Bob Collier, owner of Old McDonald’s Pet Food and Delivery in Kansas City, Kan., added that he cuts down on fuel costs and carbon emissions by planning his routes well in advance. That way, he’s not traveling from one end of town to the other, only to go back again.
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  3. Use renewable fuels. Both E85 and biodiesel are renewable fuels that can reduce greenhouse-gas emissions from your car, according to the EPA. E85, a blend containing 85-percent ethanol, is compatible with Flex Fuel Vehicles, of which there are more than 6 million on the road. Biodiesel, derived from natural oils, works with all diesel vehicles. A common blend is B5, which contains 5 percent biodiesel.
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    E85 and biodiesel stations are located throughout the USA. The United States Department of Energy’s website offers maps of stations in particular areas.
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  4. Tune up your ride. A well-maintained car uses fuel more efficiently and reduces harmful emissions. The EPA states that a properly tuned engine gives drivers a 4-percent fuel-economy benefit, saving about 12 cents per gallon. In addition, replacing a clogged air filter can improve a car’s gas mileage by as much as 10 percent while keeping impurities from damaging the engine.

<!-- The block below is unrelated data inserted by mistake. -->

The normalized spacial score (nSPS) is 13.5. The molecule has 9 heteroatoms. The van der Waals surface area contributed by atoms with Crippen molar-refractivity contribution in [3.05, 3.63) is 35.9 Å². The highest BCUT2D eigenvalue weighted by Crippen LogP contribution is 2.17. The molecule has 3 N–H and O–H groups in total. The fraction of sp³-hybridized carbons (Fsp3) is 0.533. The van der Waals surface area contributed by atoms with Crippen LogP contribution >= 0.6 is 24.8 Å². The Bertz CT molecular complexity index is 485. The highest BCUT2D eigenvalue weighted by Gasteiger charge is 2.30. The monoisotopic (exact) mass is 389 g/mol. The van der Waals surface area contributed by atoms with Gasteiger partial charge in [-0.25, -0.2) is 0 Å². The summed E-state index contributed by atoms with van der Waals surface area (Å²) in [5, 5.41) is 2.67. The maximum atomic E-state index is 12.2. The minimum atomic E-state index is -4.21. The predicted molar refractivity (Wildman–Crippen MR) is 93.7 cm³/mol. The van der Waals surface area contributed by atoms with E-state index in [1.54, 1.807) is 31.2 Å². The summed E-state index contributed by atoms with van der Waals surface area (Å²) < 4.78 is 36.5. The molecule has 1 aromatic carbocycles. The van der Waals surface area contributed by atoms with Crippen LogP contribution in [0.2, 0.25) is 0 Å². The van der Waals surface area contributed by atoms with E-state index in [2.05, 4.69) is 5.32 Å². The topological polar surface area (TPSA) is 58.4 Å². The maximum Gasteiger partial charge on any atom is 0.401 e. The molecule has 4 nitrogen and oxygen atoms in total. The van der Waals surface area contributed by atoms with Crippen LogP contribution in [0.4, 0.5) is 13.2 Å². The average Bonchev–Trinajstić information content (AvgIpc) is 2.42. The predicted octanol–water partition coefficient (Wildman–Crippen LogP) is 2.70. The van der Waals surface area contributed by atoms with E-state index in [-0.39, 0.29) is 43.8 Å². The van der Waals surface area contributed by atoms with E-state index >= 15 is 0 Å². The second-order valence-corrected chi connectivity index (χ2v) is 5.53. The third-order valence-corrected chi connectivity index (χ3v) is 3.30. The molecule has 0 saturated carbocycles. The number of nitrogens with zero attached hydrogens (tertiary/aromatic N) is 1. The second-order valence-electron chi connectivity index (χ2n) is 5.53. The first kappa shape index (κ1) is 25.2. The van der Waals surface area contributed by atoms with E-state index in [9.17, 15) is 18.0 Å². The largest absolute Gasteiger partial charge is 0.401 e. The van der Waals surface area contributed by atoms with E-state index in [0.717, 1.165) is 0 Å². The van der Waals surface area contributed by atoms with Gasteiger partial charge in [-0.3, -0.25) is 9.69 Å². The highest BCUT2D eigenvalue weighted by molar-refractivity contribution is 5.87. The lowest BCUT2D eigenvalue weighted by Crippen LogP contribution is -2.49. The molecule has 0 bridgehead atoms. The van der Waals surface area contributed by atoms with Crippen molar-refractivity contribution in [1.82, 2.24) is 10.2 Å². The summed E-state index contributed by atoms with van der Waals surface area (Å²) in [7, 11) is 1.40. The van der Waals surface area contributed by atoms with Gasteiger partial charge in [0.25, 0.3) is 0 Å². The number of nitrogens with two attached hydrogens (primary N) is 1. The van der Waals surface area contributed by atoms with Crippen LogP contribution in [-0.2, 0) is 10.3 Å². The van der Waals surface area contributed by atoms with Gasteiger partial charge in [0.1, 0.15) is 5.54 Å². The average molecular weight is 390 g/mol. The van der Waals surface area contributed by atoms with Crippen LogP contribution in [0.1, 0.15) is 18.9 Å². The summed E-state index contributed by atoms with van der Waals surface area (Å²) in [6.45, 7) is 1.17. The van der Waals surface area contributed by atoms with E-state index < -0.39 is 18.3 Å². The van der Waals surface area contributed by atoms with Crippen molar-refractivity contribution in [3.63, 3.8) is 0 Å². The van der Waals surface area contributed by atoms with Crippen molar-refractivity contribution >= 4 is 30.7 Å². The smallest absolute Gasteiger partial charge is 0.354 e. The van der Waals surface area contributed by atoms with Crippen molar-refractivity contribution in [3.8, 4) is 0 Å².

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    Tire pressure also affects fuel efficiency, according to the EPA. Drivers can improve gas mileage up to 3.3 percent by keeping tires inflated to the proper pressure. Moreover, properly inflated tires are safer and longer lasting.
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    “Besides not keeping your engine on high idle and scheduling appointments better, watch your tire pressure and maintain your vehicle,” Arevalo said. “When you’re forced to think about maximizing opportunities for profitability, it’s amazing the ideas you’ll come up with.”
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  5. Spread the word. Customers who utilize delivery and mobile grooming services can actually reduce their own carbon footprints, and many of them don’t take advantage of the convenience, said Collier, who has made more than 50,000 deliveries in his 15 years of business.

“We run fewer miles bringing products to customers than they make running to the store,” he said. “They really don’t realize it. I cover a huge metropolitan area and my average stop is seven to 10 miles per stop, so if you’re farther than five miles away from my store, it’s probably more efficient for me to bring it to you than it is the other way around.”

For retailers looking for ways to reduce their ecological footprints and save money along the way, the answers are out there. They just have to look, Arevalo said.

“There are always options for almost anything,” he said. “There’s always an option in the vehicle you choose, in the products you use. As long as you’re thinking, you can find the options. But they’re not going to present themselves to you if you’re not looking for them.” <HOME>